4.                   In 2002, the owners of the Bar One Ranch put the ranch into a conservation easement that prevents additional development on the property.  This development restriction prohibits the ranch increasing agricultural activities, including increasing the amount or manner of effluent irrigation.  Since the City needs to approximately double the amount of irrigation from what Bar One received, the Bar One cannot therefore receive all the water that the City needs to dispose of.  We could split the water half and half with another site, but the permitting and monitoring requirements on the City’s behalf are expensive and require ongoing testing.  We do not want to monitor two different sites.  The Bar One used the water for flood irrigation, and their irrigation site does not comply with the newest requirements for monitoring wells and runoff recovery.  To continue discharging to the Bar One, the City would need to construct these improvements, which are probably prohibited by the conservation easement.

5.                   In the facility plan that ECO:LOGIC prepared for the wastewater expansion, we looked into several sites for the effluent disposal.  These included the Bar One, Carl Genasci’s property, and Einen Grandi’s property.  The least cost to the City for disposal of all of the effluent is the proposed Grandi parcel directly north of the treatment plant.  We have an environmental requirement to minimize disturbances to existing farmed property, and the parcel we have identified is not currently irrigated or actively farmed.  This is a distinct advantage.  The next question was whether we would need to purchase the land or whether it could be leased, thus saving the City the cost of land acquisition.  We would expect that farm land purchase could exceed $3,000 per acre, or $300,000 for the approximately 100 acres we would need.  As an alternative, Rural Development indicated that we can lease the land, as long as we have a minimum 20 year agreement.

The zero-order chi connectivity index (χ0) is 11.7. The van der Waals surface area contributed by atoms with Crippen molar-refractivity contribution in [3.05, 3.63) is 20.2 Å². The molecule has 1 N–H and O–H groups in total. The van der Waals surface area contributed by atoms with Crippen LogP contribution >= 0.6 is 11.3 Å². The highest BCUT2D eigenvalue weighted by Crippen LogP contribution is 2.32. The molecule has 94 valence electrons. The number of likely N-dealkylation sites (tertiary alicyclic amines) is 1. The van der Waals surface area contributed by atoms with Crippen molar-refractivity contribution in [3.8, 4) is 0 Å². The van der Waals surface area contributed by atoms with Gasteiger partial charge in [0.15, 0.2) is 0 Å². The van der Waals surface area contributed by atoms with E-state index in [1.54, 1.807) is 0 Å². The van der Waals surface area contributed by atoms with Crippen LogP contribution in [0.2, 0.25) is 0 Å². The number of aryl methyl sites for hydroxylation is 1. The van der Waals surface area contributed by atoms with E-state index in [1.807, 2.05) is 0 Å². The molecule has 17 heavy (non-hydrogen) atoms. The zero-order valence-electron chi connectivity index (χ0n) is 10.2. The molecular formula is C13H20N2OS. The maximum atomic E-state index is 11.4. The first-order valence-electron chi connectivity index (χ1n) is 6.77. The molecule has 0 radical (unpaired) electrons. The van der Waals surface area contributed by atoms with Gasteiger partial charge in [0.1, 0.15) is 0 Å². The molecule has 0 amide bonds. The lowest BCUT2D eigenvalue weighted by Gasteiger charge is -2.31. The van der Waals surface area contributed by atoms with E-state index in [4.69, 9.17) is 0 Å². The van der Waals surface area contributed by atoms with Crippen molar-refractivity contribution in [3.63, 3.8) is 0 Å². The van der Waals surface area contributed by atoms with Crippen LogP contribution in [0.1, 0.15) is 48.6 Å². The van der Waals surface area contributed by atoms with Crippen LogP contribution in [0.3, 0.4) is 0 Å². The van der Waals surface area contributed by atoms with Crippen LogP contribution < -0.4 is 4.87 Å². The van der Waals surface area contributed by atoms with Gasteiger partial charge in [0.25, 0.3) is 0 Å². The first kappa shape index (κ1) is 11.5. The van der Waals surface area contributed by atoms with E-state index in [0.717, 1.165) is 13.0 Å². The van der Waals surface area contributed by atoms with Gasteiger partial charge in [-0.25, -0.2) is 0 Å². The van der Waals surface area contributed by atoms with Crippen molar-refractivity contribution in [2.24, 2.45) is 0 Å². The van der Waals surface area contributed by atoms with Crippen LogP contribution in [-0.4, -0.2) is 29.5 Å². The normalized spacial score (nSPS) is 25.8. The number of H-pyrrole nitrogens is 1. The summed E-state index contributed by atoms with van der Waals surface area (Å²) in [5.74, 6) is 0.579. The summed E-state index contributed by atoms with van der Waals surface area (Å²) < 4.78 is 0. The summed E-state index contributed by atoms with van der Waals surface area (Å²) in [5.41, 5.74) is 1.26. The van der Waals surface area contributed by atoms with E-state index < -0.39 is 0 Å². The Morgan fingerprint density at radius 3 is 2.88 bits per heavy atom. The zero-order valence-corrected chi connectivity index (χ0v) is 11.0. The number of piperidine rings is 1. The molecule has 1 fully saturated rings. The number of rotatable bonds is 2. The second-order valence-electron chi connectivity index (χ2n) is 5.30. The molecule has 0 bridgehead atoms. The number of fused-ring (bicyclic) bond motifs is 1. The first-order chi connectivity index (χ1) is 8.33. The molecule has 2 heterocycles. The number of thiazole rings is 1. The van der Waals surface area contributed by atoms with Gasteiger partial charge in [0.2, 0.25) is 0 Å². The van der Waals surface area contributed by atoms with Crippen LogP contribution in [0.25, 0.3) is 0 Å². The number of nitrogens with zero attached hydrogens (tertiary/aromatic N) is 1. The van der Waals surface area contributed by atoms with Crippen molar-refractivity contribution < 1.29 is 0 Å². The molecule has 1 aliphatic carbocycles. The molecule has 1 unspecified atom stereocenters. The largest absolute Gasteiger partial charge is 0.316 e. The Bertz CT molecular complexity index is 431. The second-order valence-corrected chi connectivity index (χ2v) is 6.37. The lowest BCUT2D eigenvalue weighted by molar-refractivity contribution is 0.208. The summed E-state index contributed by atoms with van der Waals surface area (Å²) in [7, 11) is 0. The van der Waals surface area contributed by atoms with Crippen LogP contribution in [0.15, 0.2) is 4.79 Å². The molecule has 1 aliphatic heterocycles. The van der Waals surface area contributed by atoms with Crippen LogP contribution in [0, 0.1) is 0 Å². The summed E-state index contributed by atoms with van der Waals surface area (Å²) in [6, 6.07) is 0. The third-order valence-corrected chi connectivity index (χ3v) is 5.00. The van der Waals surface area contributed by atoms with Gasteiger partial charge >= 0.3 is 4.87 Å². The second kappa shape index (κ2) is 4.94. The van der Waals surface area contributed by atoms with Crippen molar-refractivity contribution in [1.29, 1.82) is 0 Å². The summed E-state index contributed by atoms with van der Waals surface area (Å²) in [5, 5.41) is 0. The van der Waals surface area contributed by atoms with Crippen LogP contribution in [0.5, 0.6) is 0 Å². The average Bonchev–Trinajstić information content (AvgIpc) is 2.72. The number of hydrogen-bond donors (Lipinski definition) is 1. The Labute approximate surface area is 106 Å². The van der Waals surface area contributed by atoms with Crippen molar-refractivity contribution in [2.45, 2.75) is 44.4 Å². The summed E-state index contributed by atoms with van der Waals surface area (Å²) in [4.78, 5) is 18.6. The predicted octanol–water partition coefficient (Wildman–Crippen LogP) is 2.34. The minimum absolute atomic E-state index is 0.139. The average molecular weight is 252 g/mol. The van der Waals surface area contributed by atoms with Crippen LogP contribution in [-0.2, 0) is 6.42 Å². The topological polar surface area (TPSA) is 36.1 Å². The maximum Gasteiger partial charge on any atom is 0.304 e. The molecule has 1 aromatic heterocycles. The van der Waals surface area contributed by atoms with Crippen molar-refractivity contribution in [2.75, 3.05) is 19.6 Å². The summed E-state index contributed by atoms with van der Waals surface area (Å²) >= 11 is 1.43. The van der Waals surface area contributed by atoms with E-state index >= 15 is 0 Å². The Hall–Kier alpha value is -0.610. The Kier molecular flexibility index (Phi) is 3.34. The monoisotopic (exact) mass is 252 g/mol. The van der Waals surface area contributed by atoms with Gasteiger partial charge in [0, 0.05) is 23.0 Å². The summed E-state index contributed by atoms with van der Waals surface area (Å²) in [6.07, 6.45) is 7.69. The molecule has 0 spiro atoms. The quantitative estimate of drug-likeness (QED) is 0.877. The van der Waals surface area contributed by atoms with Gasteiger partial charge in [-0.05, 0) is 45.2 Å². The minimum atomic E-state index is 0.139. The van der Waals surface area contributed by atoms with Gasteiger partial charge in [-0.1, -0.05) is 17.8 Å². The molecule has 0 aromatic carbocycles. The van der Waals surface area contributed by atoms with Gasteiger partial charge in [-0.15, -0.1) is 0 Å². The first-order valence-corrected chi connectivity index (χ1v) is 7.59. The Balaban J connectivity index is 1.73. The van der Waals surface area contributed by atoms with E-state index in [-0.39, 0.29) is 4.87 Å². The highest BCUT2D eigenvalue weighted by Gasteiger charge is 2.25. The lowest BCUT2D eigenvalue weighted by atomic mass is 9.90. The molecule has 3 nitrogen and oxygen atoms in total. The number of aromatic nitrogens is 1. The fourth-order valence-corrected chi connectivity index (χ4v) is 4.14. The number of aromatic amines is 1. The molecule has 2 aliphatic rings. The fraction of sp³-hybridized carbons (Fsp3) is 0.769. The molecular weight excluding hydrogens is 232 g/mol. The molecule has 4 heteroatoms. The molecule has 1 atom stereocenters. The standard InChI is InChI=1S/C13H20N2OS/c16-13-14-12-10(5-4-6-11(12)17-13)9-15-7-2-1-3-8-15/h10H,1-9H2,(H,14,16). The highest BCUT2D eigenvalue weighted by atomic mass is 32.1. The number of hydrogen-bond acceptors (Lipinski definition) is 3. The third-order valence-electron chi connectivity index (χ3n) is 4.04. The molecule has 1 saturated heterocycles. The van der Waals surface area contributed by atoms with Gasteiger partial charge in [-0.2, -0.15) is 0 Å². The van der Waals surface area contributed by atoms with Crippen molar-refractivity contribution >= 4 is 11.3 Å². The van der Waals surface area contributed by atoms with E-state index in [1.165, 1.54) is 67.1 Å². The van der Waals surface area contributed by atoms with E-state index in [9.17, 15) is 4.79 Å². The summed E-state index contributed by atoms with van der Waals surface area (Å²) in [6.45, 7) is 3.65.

6.                   Our current proposal is to lease approximately 100 acres from Einen Grandi for approximately $150,000 to $175,000.  A draft agreement has been prepared, but has not been acted upon by either Grandi or the City.  This agreement has been prepared by ECO:LOGIC on behalf of the City, and has been reviewed briefly by the City’s attorney.  No members of the City Council have been involved in either the preparation or negotiations, nor have they been present during any of my discussions with Mr. Grandi.  The lease payment is proposed to be a single payment up front, with no recurring payments during the life of the lease.  In return for this payment, Grandi agrees to accept all the City’s wastewater for the next 20 years, and for 5 year increments thereafter unless notice is given that the lease will be terminated.  No restrictions are placed on what Mr. Grandi does with the lease money; however, he intends to construct a center pivot irrigation system on the parcel.  The electrical cost of pumping the effluent over to the irrigation site would be split 50/50 between Mr. Grandi and the City.  If the City were to purchase the land outright, they would also have to purchase the irrigation equipment and operate and maintain it.  Thus the use of the lease arrangement is approximately $250,000 less expensive than a direct purchase, not counting the additional personnel needed to operate the irrigation equipment.

7.                   I am not opposed to considering Mr. Genasci’s property, however it is already being farmed, which is a concern, and is a smaller parcel that is not as conducive to a center pivot irrigation system.  This parcel will have higher costs associated with monitoring wells, runoff recovery, and irrigation equipment.

8.                   As part of the proposed agreement, the City will be paying the annual discharge permit fee for the irrigation parcel, as well as installing and testing the monitoring wells.  This is an annual cost that Mr. Grandi would want to have paid by the City if we were to require him to perform it.  Since the City already has a sample pump and performs similar sampling on their three existing monitoring wells, the sampling would be an inexpensive task for City staff to perform.


I hope this helps to clarify a few issues. Please do not hesitate to call me at 775-689-0108 if you have any questions.


Ray Kruth, P.E.